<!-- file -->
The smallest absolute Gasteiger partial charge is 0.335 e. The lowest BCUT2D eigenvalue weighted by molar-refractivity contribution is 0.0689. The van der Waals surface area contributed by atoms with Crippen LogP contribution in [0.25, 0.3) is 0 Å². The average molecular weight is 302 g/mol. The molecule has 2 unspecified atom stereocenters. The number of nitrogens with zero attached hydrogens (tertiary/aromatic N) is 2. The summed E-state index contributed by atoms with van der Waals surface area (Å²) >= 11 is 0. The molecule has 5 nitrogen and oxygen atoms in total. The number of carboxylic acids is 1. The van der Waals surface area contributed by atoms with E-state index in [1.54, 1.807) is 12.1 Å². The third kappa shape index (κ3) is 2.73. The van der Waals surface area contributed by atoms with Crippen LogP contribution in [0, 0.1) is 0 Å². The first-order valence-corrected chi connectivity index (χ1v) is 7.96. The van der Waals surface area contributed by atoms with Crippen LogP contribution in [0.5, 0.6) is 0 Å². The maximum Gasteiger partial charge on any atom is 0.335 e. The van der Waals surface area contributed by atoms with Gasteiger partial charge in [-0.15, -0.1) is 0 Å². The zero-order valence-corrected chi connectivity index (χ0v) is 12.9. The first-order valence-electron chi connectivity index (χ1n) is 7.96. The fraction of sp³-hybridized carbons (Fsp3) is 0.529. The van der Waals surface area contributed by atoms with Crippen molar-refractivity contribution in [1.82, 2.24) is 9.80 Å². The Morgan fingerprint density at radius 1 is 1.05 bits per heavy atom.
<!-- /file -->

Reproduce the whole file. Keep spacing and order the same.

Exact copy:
The smallest absolute Gasteiger partial charge is 0.335 e. The lowest BCUT2D eigenvalue weighted by molar-refractivity contribution is 0.0689. The van der Waals surface area contributed by atoms with Crippen LogP contribution in [0.25, 0.3) is 0 Å². The average molecular weight is 302 g/mol. The molecule has 2 unspecified atom stereocenters. The number of nitrogens with zero attached hydrogens (tertiary/aromatic N) is 2. The summed E-state index contributed by atoms with van der Waals surface area (Å²) >= 11 is 0. The molecule has 5 nitrogen and oxygen atoms in total. The number of carboxylic acids is 1. The van der Waals surface area contributed by atoms with E-state index in [1.54, 1.807) is 12.1 Å². The third kappa shape index (κ3) is 2.73. The van der Waals surface area contributed by atoms with Crippen LogP contribution in [0, 0.1) is 0 Å². The first-order valence-corrected chi connectivity index (χ1v) is 7.96. The van der Waals surface area contributed by atoms with Crippen LogP contribution in [0.5, 0.6) is 0 Å². The maximum Gasteiger partial charge on any atom is 0.335 e. The van der Waals surface area contributed by atoms with Gasteiger partial charge in [-0.15, -0.1) is 0 Å². The zero-order valence-corrected chi connectivity index (χ0v) is 12.9. The first-order valence-electron chi connectivity index (χ1n) is 7.96. The fraction of sp³-hybridized carbons (Fsp3) is 0.529. The van der Waals surface area contributed by atoms with Crippen molar-refractivity contribution in [1.82, 2.24) is 9.80 Å². The Morgan fingerprint density at radius 1 is 1.05 bits per heavy atom.